Talk:Names of the Romani people

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Sanskritic etymologies[edit]

in the light of Matras (2004) and Kenrick (2004), it appears clear that the most likely origin of Rom is Dom, which in turn likely is connected to the Domba. The attempts of creating Sanskritic etymologies seems entirely confined to Romani activist attempts to construct a more glorious origin narrative of an ancestry of warriors rather than outcaste musicians. As always, ideological preconceptions are a poor guide to etymology. Of course, an etymological connection of Rom and Dom doesn't mean that the Romani "are" Dom (let alone Domba) any more than the Britons are Priteni -- it's just the origin of the name.

It stands to reason, even if the proto-Romanies of AD 1000 were ex-Kshatriyas, that once they reached the Middle East they would be called Dom, after the itinerant Indian populations we know had already been in place for several centuries. If this was the case, Dom would be an exonym in origin, but it is of course very common for exonyms to be accepted for use as endonyms, just as it is very common for generic words for "man" acquiring the sense of "husband" (from use with possessives, "her man" etc.)

Matras also notes that the claimed connection of Sinti to Sindhi has no substance whatsoever. --dab (𒁳) 10:57, 23 January 2009 (UTC)

As I said earlier, while the "Dom" theory for the origin of "Rom" is the most probable, this doesn't mean that there aren't alternatives. To put forward in the article that the other theories are just made up, is OR, unless you have a source to cite that.
The connection between "Sinti" and "Sindhi" its also unprovable, since "Sinti" is a neologism that doesn't go further than the 18 century. AKoan (talk) 09:39, 24 January 2009 (UTC)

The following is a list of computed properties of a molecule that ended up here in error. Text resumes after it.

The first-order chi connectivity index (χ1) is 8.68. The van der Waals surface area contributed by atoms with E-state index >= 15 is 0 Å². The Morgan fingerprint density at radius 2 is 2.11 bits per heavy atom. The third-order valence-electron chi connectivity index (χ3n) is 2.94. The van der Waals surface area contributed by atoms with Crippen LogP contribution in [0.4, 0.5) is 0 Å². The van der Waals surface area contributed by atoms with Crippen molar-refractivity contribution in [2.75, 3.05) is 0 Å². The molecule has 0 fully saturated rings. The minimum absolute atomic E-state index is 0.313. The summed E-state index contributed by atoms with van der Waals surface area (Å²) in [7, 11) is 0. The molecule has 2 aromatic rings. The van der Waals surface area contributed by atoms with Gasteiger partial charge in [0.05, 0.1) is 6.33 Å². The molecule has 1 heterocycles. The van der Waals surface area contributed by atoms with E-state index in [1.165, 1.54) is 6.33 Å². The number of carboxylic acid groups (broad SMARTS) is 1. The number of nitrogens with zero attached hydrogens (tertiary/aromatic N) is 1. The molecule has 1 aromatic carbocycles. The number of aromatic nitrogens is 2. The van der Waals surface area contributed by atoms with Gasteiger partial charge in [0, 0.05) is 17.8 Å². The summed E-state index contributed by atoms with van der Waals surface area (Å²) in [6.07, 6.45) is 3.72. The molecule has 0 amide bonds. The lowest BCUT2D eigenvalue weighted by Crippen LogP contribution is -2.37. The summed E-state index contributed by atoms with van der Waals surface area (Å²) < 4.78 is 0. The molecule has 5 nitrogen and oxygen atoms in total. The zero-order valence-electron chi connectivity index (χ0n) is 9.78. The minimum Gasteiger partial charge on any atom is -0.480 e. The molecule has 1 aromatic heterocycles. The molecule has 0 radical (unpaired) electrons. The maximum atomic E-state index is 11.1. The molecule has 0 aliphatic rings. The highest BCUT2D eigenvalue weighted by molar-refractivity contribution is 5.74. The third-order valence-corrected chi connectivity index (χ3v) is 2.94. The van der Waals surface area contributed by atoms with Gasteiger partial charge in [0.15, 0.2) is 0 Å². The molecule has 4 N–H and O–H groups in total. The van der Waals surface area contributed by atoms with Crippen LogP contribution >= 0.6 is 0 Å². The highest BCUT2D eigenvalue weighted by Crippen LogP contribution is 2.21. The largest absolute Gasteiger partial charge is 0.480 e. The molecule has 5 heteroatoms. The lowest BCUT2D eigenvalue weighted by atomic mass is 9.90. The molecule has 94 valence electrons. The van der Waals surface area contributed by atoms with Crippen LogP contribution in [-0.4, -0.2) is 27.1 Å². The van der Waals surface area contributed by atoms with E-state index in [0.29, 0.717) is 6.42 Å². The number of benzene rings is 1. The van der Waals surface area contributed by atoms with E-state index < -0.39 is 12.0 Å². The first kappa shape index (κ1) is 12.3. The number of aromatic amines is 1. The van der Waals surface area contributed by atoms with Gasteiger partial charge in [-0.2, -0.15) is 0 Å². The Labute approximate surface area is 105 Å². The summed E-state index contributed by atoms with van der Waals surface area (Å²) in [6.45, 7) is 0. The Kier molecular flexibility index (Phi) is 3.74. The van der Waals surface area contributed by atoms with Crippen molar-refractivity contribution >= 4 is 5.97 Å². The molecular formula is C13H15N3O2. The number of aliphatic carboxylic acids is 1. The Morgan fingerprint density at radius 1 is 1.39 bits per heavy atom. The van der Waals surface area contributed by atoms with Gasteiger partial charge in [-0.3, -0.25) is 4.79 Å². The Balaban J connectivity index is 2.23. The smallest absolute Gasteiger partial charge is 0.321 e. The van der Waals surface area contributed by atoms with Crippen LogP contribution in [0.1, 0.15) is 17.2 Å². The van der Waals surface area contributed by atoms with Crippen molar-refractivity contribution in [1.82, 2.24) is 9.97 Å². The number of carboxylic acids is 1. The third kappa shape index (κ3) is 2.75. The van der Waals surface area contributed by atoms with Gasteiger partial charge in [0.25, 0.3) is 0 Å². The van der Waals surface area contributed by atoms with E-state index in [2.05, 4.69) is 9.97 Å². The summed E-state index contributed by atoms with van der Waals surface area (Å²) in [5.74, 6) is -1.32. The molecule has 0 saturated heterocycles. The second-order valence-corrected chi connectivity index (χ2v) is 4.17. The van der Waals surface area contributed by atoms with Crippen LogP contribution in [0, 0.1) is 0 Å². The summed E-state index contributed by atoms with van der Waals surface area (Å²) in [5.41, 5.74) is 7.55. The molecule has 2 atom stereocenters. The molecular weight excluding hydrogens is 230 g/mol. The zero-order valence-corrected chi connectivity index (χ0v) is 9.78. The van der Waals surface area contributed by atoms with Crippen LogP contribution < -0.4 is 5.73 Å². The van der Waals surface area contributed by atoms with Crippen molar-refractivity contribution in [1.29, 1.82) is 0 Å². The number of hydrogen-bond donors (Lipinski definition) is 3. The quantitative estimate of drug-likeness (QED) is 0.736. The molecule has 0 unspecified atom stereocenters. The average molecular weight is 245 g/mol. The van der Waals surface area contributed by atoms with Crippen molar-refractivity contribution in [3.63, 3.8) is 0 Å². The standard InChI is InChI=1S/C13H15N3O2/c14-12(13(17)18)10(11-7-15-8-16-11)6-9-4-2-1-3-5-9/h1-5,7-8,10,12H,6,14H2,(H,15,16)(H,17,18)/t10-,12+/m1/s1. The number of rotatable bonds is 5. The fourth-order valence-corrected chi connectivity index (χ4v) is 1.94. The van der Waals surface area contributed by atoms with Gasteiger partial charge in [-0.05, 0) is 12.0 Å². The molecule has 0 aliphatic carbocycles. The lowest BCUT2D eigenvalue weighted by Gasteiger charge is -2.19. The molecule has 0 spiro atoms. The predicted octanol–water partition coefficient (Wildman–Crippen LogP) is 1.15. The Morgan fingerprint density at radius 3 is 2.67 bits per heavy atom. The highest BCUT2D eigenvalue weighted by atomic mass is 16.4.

The article doesn't claim "they are just made up", it puts them in proper perspective as minority views following Kochanowski (1968) and Rishi (1983). What I would like to see is a source actually defending such a suggestion linguistically, as opposed to sources merely stating such etymologies "have been suggested [by others, not the present author]". I would especially be interested in the postulated sound laws apparently yielding Romani řo- (/ʀo/, not ro- /ro/) from Sanskrit ra-. --dab (𒁳) 15:02, 25 January 2009 (UTC)

WR Rishi[edit]

collecting information on Rishi in order to establish whether a WR Rishi article might be adequate.

Find sources: "WR Rishi" – news · newspapers · books · scholar · JSTOR · free images
  • WR = Weer Rajendra[1]
  • died 2002, aged 87 [2]
  • received the Soviet Land Nehru Award for his “India and Russia — Linguistic and Cultural Affinity”
  • worked at the embassy of India in Moscow from 1950 to 1952, as an interpreter 1955 to 1960
  • in 1971 Attache in the High Commission of India, London
  • after retiring in the 1970s went on to found the "Indian Institute of Romani Studies"

What the hell is this "Soviet Land Nehru Award"? Google shows lots of Indian recipients, but nobody seems to know who was issuing it and for what. --dab (𒁳) 15:18, 25 January 2009 (UTC)